Master Stroke

Crown Group continues its investment into Sydney's Waterloo district, this time with help from starchitect Kengo Kuma.皇冠房地產集團與日籍星級建築師隈研吾攜手打造位於悉尼Waterloo區的投資項目。

Squarefoot - - CONTENTS 目錄 - TEXT BY ELIZABETH KERR PHOTOS COURTESY OF CROWN GROUP

With the exception of the admittedly exceptional Opera House, Sydney lacks truly iconic architecture, but if Crown Group chair and CEO Iwan Sunito has anything to say about it, that's about to change. Set for completion in 2021, Sunito tapped legendary Japanese architect Kengo Kuma to help design Crown's latest project in the emerging Waterloo district, Mastery. The project, spanning 1.6 hectares, will incorporate retailing and, most notably, a Japanese dining destination that reflects the surrounding architecture. “It's about creating a precinct of architectural masterpieces,” says Sunito. “Kengo sees the tower not as a building but as a stacking forest. There's nothing like it in Sydney.”

Welcome to Waterloo

Sydney's Waterloo district is in the midst of a massive regeneration and reinvention. The former industrial district's fortunes are rising due to significant government investment, rezoning of land for mixed, retail and residential use, and 37% population growth over the past five years. A trendy, cosmopolitan creative hub is emerging around its two train stations, and its proximity to the city centre (just shy of four kilometres north) made it an area of choice for Crown, which is building Infinity in the neighbourhood, with Waterfall not far away.

“If you go into the city three kilometres away the starting price is, minimum, double Mastery. So it's very affordable,” says Darien Conrad Bradshaw, executive director, international project marketing, Asia at CBRE in Singapore. “Mastery is part of a jigsaw in the larger regeneration. The government is really investing in infrastructure in the area, and there are other developers too. It is a growth area. There are two existing train lines, and adjacent to the site there's a metro line under construction that will lead directly to the city. The niche here is the Japanese theme, but the reality is if you walk around the area there's all sorts of other stuff.” Strong rental demand in Sydney also makes the project a solid investment. Despite Brisbane's relative affordability and Melbourne's lifestyle, Sydney remains Australia's largest economy, its biggest net immigration location and its primary draw for students and tourism. In addition, Waterloo's 4.4% average rental yields are among the best of the city's submarkets.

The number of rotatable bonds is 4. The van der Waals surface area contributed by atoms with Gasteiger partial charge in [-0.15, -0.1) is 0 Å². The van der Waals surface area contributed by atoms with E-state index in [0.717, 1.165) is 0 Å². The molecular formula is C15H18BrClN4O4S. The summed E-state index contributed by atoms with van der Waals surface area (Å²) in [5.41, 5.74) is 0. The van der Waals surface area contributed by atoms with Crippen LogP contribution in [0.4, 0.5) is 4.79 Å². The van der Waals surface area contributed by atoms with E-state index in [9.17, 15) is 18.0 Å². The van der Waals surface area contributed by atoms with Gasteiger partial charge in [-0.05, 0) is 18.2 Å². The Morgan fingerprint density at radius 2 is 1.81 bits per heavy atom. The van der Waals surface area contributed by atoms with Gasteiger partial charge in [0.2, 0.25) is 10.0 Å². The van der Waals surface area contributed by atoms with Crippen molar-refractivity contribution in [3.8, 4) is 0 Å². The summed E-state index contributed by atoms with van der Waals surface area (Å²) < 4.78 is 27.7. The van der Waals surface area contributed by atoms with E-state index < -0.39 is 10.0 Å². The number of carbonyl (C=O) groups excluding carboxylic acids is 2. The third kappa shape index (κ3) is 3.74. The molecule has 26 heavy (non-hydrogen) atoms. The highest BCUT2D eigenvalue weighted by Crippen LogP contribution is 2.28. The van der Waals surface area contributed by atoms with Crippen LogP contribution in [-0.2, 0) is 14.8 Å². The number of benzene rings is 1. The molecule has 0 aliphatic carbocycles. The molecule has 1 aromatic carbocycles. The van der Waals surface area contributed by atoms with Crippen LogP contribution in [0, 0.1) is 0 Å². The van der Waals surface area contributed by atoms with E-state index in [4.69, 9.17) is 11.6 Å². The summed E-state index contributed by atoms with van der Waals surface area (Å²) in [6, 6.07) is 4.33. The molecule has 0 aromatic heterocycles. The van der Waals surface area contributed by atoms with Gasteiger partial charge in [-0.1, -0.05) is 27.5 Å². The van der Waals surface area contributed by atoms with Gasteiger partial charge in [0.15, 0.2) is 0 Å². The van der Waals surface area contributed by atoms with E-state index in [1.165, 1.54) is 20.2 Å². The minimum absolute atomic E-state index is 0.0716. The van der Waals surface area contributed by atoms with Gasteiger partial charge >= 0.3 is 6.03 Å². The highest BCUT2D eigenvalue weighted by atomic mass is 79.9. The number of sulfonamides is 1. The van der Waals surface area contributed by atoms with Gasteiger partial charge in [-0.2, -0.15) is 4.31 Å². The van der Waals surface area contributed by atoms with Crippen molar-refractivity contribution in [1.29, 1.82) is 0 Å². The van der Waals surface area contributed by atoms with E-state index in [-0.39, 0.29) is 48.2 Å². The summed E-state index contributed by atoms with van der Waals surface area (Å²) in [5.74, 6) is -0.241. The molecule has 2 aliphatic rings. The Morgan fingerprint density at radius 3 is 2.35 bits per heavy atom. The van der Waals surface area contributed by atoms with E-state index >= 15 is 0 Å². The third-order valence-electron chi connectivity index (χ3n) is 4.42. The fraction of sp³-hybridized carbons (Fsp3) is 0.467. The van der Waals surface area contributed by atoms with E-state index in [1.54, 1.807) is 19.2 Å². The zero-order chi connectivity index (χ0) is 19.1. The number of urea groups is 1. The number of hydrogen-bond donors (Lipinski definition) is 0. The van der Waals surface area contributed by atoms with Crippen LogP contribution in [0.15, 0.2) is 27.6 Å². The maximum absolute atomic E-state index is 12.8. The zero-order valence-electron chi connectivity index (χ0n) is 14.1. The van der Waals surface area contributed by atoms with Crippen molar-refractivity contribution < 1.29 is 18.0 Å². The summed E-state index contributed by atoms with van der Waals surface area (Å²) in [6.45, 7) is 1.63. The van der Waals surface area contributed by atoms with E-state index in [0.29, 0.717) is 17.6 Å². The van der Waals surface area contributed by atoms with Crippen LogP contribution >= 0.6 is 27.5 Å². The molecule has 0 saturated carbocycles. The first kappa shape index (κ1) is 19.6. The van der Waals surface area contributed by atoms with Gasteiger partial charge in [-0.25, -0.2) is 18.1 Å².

As with many urban centres right now, Sydney is wrestling with affordability, but Sunito bristles at the idea that Sydney has become unaffordable, and insists Mastery is mid-market. He also insists on comparing apples with apples. “If you compare Hong Kong, Singapore and Sydney—all with GDPS of roughly US$300 billion—within four kilometres of Orchard Road you'll pay AU$25 to $30,000 per square metre. In Hong Kong, forget it. You don't get anything,” he argues. “We're in the range of AU$14,000 to $17,000 per square metre [HK$7,300 to $9,000 per square foot], and to me that's a sign it's still quite affordable. Wages are growing and bank rates are still low.”

Building a Landmark

In total, Mastery will comprise of five buildings housing 374 apartments, and Kuma won't be alone in realising the development. Japanese-australian architect Koichi Takada will contribute design to three low-rise towers, and Sydney-based studio Silvester Fuller is charged with the fifth; Takada will design interiors for all five. Crown bought the site and then approached Kuma with its vision for contemporary urban living.

“He understands materials and how they respond. He sees things in a different light. It's true we build but afterwards, buildings build us. They change the way we live,” theorises Sunito. The food street, which will range from fast food options to fine dining and represent all types of Japanese cuisine, is a major part of the development, but Mastery blends in seamlessly with the surrounding café culture, and Sunito expects Kuma's first residential Australian project will become a landmark.

“If you create timeless architecture it's there for life; it stays forever. When you design a building that is average, 50 years is the life cycle and you just knock it down. It has no value, it has nothing unique about it … What's changing is the way people live. People are downsizing and decluttering. Sharing is the new luxury—community. So as a developer we're trying to bring this powerful community exercise to our buildings. And it's what draws people to areas like Waterloo.”

The 20-storey tower, with 144 apartments, will stand out for its vertical urban forest and timber-heavy classical Japanese aesthetic.

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